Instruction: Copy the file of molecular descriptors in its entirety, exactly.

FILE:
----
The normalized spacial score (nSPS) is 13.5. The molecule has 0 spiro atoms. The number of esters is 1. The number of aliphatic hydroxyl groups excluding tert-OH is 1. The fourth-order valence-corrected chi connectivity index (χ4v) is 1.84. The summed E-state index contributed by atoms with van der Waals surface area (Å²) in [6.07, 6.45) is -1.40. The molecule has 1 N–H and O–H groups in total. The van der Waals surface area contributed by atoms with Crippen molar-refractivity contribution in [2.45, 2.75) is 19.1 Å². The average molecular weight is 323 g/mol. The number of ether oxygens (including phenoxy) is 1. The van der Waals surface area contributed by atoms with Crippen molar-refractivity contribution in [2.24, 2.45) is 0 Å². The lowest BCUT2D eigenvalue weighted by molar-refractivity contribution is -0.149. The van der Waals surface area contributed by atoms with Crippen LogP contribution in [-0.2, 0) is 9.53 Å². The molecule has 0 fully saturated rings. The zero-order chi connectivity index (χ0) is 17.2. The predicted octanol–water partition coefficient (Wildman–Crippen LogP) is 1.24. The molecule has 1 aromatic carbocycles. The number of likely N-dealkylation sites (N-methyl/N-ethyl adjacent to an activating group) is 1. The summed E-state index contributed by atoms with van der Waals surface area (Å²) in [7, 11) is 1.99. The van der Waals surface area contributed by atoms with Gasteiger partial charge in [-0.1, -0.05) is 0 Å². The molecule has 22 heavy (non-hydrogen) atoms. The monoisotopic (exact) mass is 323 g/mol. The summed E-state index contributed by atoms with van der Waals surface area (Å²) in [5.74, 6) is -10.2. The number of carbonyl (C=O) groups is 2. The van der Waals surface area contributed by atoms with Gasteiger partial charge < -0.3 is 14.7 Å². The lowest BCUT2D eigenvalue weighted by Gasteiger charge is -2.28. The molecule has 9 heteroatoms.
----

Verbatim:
The normalized spacial score (nSPS) is 13.5. The molecule has 0 spiro atoms. The number of esters is 1. The number of aliphatic hydroxyl groups excluding tert-OH is 1. The fourth-order valence-corrected chi connectivity index (χ4v) is 1.84. The summed E-state index contributed by atoms with van der Waals surface area (Å²) in [6.07, 6.45) is -1.40. The molecule has 1 N–H and O–H groups in total. The van der Waals surface area contributed by atoms with Crippen molar-refractivity contribution in [2.45, 2.75) is 19.1 Å². The average molecular weight is 323 g/mol. The number of ether oxygens (including phenoxy) is 1. The van der Waals surface area contributed by atoms with Crippen molar-refractivity contribution in [2.24, 2.45) is 0 Å². The lowest BCUT2D eigenvalue weighted by molar-refractivity contribution is -0.149. The van der Waals surface area contributed by atoms with Crippen LogP contribution in [-0.2, 0) is 9.53 Å². The molecule has 0 fully saturated rings. The zero-order chi connectivity index (χ0) is 17.2. The predicted octanol–water partition coefficient (Wildman–Crippen LogP) is 1.24. The molecule has 1 aromatic carbocycles. The number of likely N-dealkylation sites (N-methyl/N-ethyl adjacent to an activating group) is 1. The summed E-state index contributed by atoms with van der Waals surface area (Å²) in [7, 11) is 1.99. The van der Waals surface area contributed by atoms with Gasteiger partial charge in [-0.1, -0.05) is 0 Å². The molecule has 22 heavy (non-hydrogen) atoms. The monoisotopic (exact) mass is 323 g/mol. The summed E-state index contributed by atoms with van der Waals surface area (Å²) in [5.74, 6) is -10.2. The number of carbonyl (C=O) groups is 2. The van der Waals surface area contributed by atoms with Gasteiger partial charge < -0.3 is 14.7 Å². The lowest BCUT2D eigenvalue weighted by Gasteiger charge is -2.28. The molecule has 9 heteroatoms.